- The conclusion is inescapable that unless American Freemasonry becomes more aware of the needs and expectations of its potential members and acts to meet them, possibly through the process of change, the membership decline of recent years will continue unabated.
PHASE 11 — SURVEY OF MASONS
Research was conducted among a random sam- ple of 1000 Masons from lists supplied by 21 Grand Lodges in the major U.S. geographical areas. Telephone interviews lasting 14-18 minutes provided reliable data with a 95% confidence fac- tor (a 5% margin for error). The sample size is viewed as being representative of the nearly 2.7 million American Freemasons.
- More than 50% of the membership is 61 or older; 26% is age 70 or older. This is significantly older than the American male population in general as identified in Phase I research.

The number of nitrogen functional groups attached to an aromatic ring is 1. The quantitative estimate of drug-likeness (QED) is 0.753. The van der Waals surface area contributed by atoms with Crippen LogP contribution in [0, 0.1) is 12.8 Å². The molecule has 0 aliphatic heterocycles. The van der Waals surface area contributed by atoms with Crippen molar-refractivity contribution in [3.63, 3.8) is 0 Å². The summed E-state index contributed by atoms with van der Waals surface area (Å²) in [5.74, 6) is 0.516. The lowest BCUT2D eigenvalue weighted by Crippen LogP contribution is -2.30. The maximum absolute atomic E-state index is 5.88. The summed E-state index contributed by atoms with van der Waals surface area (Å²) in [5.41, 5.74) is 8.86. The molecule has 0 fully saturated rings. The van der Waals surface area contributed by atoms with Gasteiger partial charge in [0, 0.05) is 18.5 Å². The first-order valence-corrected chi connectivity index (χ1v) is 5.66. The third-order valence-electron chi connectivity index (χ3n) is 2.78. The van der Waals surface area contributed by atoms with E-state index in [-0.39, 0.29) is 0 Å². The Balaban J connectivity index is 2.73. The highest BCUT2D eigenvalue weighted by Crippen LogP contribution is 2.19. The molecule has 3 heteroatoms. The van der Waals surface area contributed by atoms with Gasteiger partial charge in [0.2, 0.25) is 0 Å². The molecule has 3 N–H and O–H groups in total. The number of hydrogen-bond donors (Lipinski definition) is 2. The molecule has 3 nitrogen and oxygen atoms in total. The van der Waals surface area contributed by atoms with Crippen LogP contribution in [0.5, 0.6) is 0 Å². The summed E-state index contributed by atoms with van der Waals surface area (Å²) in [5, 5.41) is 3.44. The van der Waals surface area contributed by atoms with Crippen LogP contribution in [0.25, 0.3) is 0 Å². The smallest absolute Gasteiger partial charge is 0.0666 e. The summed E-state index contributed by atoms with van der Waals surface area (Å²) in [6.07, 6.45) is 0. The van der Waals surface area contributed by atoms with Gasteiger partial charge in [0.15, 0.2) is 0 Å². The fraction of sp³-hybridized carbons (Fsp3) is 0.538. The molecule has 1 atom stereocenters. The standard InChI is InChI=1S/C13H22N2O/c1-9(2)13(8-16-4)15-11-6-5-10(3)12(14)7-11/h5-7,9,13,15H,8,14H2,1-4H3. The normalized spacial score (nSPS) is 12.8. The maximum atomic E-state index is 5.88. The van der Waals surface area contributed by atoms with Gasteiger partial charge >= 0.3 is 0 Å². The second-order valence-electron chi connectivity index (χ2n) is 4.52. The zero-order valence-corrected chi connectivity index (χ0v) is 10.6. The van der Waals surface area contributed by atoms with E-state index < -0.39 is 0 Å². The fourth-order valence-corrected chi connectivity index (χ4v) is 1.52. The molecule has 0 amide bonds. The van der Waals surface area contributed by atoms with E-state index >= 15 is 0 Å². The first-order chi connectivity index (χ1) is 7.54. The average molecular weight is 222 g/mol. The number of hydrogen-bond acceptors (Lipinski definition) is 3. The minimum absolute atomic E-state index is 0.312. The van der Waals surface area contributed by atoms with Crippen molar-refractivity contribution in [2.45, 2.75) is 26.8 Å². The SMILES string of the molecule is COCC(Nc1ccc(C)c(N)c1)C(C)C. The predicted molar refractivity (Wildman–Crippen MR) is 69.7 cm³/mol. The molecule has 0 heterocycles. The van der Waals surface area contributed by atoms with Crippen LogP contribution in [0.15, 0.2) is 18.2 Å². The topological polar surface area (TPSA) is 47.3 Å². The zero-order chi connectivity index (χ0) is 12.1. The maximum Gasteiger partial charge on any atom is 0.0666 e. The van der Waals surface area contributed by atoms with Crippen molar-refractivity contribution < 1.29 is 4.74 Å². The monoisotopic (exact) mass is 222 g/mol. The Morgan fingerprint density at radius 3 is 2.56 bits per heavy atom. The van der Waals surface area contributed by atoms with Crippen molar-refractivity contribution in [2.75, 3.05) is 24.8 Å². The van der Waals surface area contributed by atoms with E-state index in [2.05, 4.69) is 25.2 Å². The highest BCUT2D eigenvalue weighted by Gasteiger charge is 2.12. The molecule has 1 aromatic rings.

- Nearly 60% have been Masons for 20+ years; only 8% have been members for 5 years or less.
- About 50% of the Craft is retired; the same percentage continues to work.
- Household income was comparable to the Phase I sample. The older the Mason responding, the lower was his income.
- Only about 30% is involved with other Masonic organizations: Scottish Rite — 20%; York Rite — 10%; Shrine — 17%.
- The sample said 18% attended nearly every Blue Lodge meeting, and another 25% attended three or four times a year. This would seem to be in conflict with actual experience, and may indicate a lack of pride in the member's not supporting the Fraternity. If these numbers were correct a typical lodge of 400 members would have 72 members out at nearly every meeting, and up to 172 out three or four times a year. It is more likely that 10% is active, 90% inactive.
- There was some correlation with age here, with younger members attending a bit more frequently.
HOW DO MASONS FEEL ABOUT THEIR CRAFT